Manresa Scholars will have the opportunity to participate in perhaps one of Fordham’s most unique math courses, “Beats, Vibration and Harmony: A Mathematical Playbill to Music.” Taught by Professor Rolf Ryham, the course will examine classic mathematical concepts found in music. Students will consider pitches, consonance, and dissonance through mathematical properties such as trigonometry, and explore musical scales and symmetry within musical composition. The material does not assume a background in Calculus or music theory.
Students will gain scientific and mathematical writing abilities, learn to model real-world situations through mathematical problems, and utilize software to compute and generate tones. “One of the course highlights is the possibility to step back in history and appreciate how music may have sounded in its original form. Some musicians say that each musical key (C, G, etc.) has a special character well suited to the piece, e.g. a key can feel mellow, or feel aggressive. But in our modern tuning there should in principle be no difference between one key to the next because of the way it’s mathematically constructed,” said Professor Ryham.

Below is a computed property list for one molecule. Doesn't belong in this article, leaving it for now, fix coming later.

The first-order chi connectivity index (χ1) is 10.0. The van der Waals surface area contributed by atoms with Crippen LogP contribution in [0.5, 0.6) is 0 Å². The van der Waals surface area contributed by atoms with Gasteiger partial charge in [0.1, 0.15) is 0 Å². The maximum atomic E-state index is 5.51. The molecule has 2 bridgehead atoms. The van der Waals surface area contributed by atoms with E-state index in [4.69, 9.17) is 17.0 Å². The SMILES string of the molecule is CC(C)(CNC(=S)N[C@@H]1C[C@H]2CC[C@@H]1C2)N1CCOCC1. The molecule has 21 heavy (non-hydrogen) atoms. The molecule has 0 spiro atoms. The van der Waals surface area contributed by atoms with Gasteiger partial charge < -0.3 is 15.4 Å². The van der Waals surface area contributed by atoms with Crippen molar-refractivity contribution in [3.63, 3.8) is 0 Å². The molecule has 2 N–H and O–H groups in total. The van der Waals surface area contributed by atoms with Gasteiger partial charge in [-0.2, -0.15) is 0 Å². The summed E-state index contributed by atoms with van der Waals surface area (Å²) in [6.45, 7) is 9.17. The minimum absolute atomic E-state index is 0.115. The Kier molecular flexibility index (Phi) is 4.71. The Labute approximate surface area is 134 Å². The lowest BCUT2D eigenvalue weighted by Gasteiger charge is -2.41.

The course fulfills the Eloquentia Perfecta 1 and Mathematical/Computational Reasoning core requirements. Therefore, while it is a math course, students will strengthen their writing and speaking skills through papers and presentations where they will use mathematics to explain and describe musical sounds.
“What I hope for students to get from this course is the habit of taking note of the physical and digital world, and using mathematical thinking to describe and make predictions about what they are seeing,” said Professor Ryham.
Anja Asato, FCRH 2018
Manresa Programming and Marketing Fellow, 2016-2017